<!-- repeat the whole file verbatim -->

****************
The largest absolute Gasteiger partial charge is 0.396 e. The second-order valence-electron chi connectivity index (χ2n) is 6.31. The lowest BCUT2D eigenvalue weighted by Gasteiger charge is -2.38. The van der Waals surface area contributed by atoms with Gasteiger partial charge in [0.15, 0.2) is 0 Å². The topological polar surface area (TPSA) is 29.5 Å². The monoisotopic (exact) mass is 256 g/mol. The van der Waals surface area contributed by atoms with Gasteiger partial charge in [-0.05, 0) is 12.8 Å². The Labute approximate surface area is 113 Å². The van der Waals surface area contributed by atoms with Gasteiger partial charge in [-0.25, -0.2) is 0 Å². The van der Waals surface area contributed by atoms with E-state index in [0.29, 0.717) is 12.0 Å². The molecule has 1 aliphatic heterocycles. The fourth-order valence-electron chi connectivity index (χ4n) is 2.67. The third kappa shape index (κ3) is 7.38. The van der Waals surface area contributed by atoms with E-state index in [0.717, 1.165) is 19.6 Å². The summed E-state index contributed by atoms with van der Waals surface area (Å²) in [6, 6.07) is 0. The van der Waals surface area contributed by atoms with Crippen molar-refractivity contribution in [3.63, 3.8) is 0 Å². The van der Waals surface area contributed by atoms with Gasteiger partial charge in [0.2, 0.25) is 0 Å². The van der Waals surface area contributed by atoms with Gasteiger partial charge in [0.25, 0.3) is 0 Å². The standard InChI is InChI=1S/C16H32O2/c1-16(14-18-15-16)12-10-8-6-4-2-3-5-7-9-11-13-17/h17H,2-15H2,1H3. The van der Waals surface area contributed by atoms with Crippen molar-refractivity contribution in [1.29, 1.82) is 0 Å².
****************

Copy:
The largest absolute Gasteiger partial charge is 0.396 e. The second-order valence-electron chi connectivity index (χ2n) is 6.31. The lowest BCUT2D eigenvalue weighted by Gasteiger charge is -2.38. The van der Waals surface area contributed by atoms with Gasteiger partial charge in [0.15, 0.2) is 0 Å². The topological polar surface area (TPSA) is 29.5 Å². The monoisotopic (exact) mass is 256 g/mol. The van der Waals surface area contributed by atoms with Gasteiger partial charge in [-0.05, 0) is 12.8 Å². The Labute approximate surface area is 113 Å². The van der Waals surface area contributed by atoms with Gasteiger partial charge in [-0.25, -0.2) is 0 Å². The van der Waals surface area contributed by atoms with E-state index in [0.29, 0.717) is 12.0 Å². The molecule has 1 aliphatic heterocycles. The fourth-order valence-electron chi connectivity index (χ4n) is 2.67. The third kappa shape index (κ3) is 7.38. The van der Waals surface area contributed by atoms with E-state index in [0.717, 1.165) is 19.6 Å². The summed E-state index contributed by atoms with van der Waals surface area (Å²) in [6, 6.07) is 0. The van der Waals surface area contributed by atoms with Crippen molar-refractivity contribution in [3.63, 3.8) is 0 Å². The van der Waals surface area contributed by atoms with Gasteiger partial charge in [0.2, 0.25) is 0 Å². The van der Waals surface area contributed by atoms with Gasteiger partial charge in [0.25, 0.3) is 0 Å². The standard InChI is InChI=1S/C16H32O2/c1-16(14-18-15-16)12-10-8-6-4-2-3-5-7-9-11-13-17/h17H,2-15H2,1H3. The van der Waals surface area contributed by atoms with Crippen molar-refractivity contribution in [1.29, 1.82) is 0 Å².